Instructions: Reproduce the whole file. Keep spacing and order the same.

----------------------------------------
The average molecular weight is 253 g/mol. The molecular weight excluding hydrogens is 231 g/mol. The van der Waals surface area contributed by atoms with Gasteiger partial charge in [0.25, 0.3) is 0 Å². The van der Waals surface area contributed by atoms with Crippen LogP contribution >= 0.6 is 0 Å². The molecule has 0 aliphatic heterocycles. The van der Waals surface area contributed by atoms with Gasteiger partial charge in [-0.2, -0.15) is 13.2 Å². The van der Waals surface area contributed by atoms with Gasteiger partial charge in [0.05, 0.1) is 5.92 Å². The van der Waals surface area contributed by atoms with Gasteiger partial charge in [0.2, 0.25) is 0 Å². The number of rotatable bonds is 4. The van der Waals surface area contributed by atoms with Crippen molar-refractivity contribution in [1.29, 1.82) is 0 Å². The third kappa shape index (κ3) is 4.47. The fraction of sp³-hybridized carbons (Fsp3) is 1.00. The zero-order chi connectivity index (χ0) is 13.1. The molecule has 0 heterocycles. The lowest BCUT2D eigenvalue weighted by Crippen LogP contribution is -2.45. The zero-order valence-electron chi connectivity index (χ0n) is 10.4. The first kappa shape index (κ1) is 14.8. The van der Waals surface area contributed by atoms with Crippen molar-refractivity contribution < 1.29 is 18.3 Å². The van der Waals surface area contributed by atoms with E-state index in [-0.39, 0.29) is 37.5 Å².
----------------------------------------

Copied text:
The average molecular weight is 253 g/mol. The molecular weight excluding hydrogens is 231 g/mol. The van der Waals surface area contributed by atoms with Gasteiger partial charge in [0.25, 0.3) is 0 Å². The van der Waals surface area contributed by atoms with Crippen LogP contribution >= 0.6 is 0 Å². The molecule has 0 aliphatic heterocycles. The van der Waals surface area contributed by atoms with Gasteiger partial charge in [-0.2, -0.15) is 13.2 Å². The van der Waals surface area contributed by atoms with Gasteiger partial charge in [0.05, 0.1) is 5.92 Å². The van der Waals surface area contributed by atoms with Gasteiger partial charge in [0.2, 0.25) is 0 Å². The number of rotatable bonds is 4. The van der Waals surface area contributed by atoms with Crippen molar-refractivity contribution in [1.29, 1.82) is 0 Å². The third kappa shape index (κ3) is 4.47. The fraction of sp³-hybridized carbons (Fsp3) is 1.00. The zero-order chi connectivity index (χ0) is 13.1. The molecule has 0 heterocycles. The lowest BCUT2D eigenvalue weighted by Crippen LogP contribution is -2.45. The zero-order valence-electron chi connectivity index (χ0n) is 10.4. The first kappa shape index (κ1) is 14.8. The van der Waals surface area contributed by atoms with Crippen molar-refractivity contribution < 1.29 is 18.3 Å². The van der Waals surface area contributed by atoms with E-state index in [-0.39, 0.29) is 37.5 Å².